Market Intelligence
March 29, 2023

India Enters the Race to Become the Next Semiconductor Powerhouse – Will it Succeed?

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India is vying to become the next powerhouse in electronic component manufacturing. With its economy steadily marching towards $5 trillion GDP, the country is well positioned to develop a new domestic semiconductor industry. Having previously failed to do so, the country appears determined to try again to establish itself in the market – and it has plenty going for it. 

India already has a strong research and design base supported by established partnerships between its top engineering schools and universities across the globe. This base has designed over 2,000 ICs and chips in the last several years. With India's consumption of semiconductors expected to exceed $80B in 2026, it seems natural that it wants to become a chip exporter. 

So, what’s the catch? Though India is no doubt primed for expansion, there are still three central challenges the country must address to enable successful domestic semiconductor production.  

  1. Strengthening Energy Infrastructure

    To become a global player in electronic component manufacturing, India needs a robust energy infrastructure. Despite having the world’s third-highest coal reserves, India still imports around a quarter of its consumption. As such – like all coal-reliant economies – it felt the pain of price rises following Russia’s invasion of Ukraine 

    This was compounded by an unseasonable heat wave, which pushed demand for electricity to record levels, further depleting stores. As a result, the country has struggled to find ways to restock its supply and has been plagued by  power outages. 

    However, India does hope to change its energy industry and prevent costly stoppages. Ashwini Vaishnaw, the Union Minister of Electronics and Information Technology, announced that all new semiconductor manufacturing plants would run on green energy. It’s worth noting that around 42% of India's energy already comes from renewable sources – a figure that’s steadily growing.    

    How much strain fabs would put on the power grid still is unknown, since plans are very much in the early stages. However, if India wants its semiconductor industry to succeed long-term, it must ensure that power outages won’t be an issue.  

  2. Building Strategic Partnerships

    Control of rare earth elements (REEs) is a hot-button issue, since China possesses over  90% of global production for downstream rare earth products and technologies. REEs and metals are vital for over 200 products, including smartphones, computer hard drives, green energy and defense systems.  

    India possesses 6% of the world's rare earth reserves, but developing its mining industry would require considerable investment. China is already ahead of the game, thanks in part to the recently founded China Rare Earth Group. This firm aims to further cement its control over rare earth metals by managing 60-70% of China's rare earth production, equaling 30-40% of the global supply.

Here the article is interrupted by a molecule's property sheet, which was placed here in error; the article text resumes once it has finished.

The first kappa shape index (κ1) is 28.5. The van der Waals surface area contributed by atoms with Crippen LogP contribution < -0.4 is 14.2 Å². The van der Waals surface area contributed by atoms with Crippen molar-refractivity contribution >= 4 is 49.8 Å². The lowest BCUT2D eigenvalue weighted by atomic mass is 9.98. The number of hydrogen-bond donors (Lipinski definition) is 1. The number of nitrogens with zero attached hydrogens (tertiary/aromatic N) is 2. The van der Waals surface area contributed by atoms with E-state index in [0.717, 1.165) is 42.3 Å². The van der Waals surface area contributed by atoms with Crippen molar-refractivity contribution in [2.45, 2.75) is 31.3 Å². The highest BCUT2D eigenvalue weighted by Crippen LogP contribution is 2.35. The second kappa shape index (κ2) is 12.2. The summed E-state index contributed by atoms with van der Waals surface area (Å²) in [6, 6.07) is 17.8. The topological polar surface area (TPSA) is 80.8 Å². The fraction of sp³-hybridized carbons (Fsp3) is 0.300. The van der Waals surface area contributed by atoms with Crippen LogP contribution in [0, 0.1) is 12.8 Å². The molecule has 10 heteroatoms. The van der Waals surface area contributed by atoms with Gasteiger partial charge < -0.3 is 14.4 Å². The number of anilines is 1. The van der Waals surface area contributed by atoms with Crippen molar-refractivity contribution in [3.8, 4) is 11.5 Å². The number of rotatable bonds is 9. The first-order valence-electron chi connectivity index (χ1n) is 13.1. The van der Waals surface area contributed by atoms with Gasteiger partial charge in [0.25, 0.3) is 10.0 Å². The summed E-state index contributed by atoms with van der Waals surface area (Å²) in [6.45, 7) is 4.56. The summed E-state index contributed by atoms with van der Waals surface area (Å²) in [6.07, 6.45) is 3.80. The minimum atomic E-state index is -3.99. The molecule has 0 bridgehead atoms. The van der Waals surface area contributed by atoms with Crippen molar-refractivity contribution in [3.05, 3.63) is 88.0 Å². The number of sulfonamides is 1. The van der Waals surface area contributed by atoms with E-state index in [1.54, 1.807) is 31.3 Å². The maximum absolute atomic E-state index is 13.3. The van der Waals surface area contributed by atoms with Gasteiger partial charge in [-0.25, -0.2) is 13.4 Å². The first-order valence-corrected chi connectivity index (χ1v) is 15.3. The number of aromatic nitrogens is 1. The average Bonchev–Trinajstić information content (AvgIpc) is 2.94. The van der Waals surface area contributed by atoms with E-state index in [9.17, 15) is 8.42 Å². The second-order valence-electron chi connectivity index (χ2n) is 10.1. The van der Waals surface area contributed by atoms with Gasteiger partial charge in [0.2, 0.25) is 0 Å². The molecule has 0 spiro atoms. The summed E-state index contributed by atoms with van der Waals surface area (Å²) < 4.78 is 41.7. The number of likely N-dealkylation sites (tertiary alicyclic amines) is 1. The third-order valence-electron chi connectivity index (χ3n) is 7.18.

The nature of the global supply chain is symbiotic. India's semiconductor industry will hinge on its ability to navigate geopolitical tensions and ensure the supply of necessary products like rare earth metals. India must form strategic alliances with countries like China to make production possible.   

  3. Aligning Government Initiatives   

    This isn’t India's first attempt at domestic semiconductor production. Back in 2007, Intel planned to build a multibillion-dollar chip factory in the country. The initial hope was that this would attract other companies like AMD, Texas Instruments and Siemens. India lost that opportunity when Intel pulled out of the deal after the government delayed the official rollout of its investment policy. Unfortunately, this had the side effect of scaring away manufacturers interested in investing.  

    India's administration now wants to demonstrate that it has learned from past errors, with a flagship initiative to catalyze its semiconductor industry. The Design Linked Incentive (DLI) scheme includes financial incentives to support manufacturing and designs for integrated circuits (ICs), chipsets, system-on-chips (SoCs), systems and IP cores, and semiconductor-linked designs over the next five years. In addition, the Production Linked Incentive (PLI) provides tax outlays worth $19B.  

    India is not alone with this plan. Other countries like the United States and its allies have also announced financial packages to bolster domestic production. Despite the competition, manufacturers are committed to diversifying their supply hubs by adding or increasing their presence in India. For instance, the International Semiconductor Consortium is investing $3B to build a chip-making plant in Karnataka state. Meanwhile, Foxconn and Pegatron, manufacturers of Apple products, have been heavily invested in India since 2007 and have specified that the country will be critical to production operations moving forward. 

    If India hopes to capitalize on this momentum, it must continue to make its offerings advantageous to investors and maintain clear communication on the government’s involvement at the manufacturer level. 

Dream Big and Bring It Home   

Building this industry will take time and further investment from manufacturers willing to bet on the country's potential. To ensure this, the Indian government must align on crucial points, acknowledge the importance of strategic partnerships with other countries, and build manufacturing hubs sustainably, so they are a boon instead of a burden.  

But in spite of these challenges, India has already entered the race. Its first semiconductor fab began construction in February 2023. Will it be the first of many? 

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